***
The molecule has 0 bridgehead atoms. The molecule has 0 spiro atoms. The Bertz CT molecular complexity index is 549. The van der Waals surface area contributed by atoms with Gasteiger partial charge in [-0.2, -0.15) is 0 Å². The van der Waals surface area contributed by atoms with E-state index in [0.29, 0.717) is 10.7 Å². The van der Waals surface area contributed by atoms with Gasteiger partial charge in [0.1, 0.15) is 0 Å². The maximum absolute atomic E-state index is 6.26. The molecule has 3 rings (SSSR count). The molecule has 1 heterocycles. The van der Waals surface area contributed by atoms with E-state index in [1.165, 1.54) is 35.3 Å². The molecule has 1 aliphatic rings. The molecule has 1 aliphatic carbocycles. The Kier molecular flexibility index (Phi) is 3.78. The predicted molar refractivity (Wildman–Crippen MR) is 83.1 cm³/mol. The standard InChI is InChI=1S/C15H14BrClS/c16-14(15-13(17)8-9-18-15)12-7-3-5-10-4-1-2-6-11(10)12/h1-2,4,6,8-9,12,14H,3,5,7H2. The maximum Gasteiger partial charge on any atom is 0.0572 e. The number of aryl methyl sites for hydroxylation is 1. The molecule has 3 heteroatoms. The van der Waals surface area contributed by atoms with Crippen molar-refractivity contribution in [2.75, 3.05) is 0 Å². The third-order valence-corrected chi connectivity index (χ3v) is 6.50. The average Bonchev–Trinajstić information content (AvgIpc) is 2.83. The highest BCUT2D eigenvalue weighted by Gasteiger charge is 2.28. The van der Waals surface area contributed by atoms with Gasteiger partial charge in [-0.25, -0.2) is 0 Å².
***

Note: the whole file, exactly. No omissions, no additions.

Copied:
The molecule has 0 bridgehead atoms. The molecule has 0 spiro atoms. The Bertz CT molecular complexity index is 549. The van der Waals surface area contributed by atoms with Gasteiger partial charge in [-0.2, -0.15) is 0 Å². The van der Waals surface area contributed by atoms with E-state index in [0.29, 0.717) is 10.7 Å². The van der Waals surface area contributed by atoms with Gasteiger partial charge in [0.1, 0.15) is 0 Å². The maximum absolute atomic E-state index is 6.26. The molecule has 3 rings (SSSR count). The molecule has 1 heterocycles. The van der Waals surface area contributed by atoms with E-state index in [1.165, 1.54) is 35.3 Å². The molecule has 1 aliphatic rings. The molecule has 1 aliphatic carbocycles. The Kier molecular flexibility index (Phi) is 3.78. The predicted molar refractivity (Wildman–Crippen MR) is 83.1 cm³/mol. The standard InChI is InChI=1S/C15H14BrClS/c16-14(15-13(17)8-9-18-15)12-7-3-5-10-4-1-2-6-11(10)12/h1-2,4,6,8-9,12,14H,3,5,7H2. The maximum Gasteiger partial charge on any atom is 0.0572 e. The number of aryl methyl sites for hydroxylation is 1. The molecule has 3 heteroatoms. The van der Waals surface area contributed by atoms with Crippen molar-refractivity contribution in [2.75, 3.05) is 0 Å². The third-order valence-corrected chi connectivity index (χ3v) is 6.50. The average Bonchev–Trinajstić information content (AvgIpc) is 2.83. The highest BCUT2D eigenvalue weighted by Gasteiger charge is 2.28. The van der Waals surface area contributed by atoms with Gasteiger partial charge in [-0.25, -0.2) is 0 Å².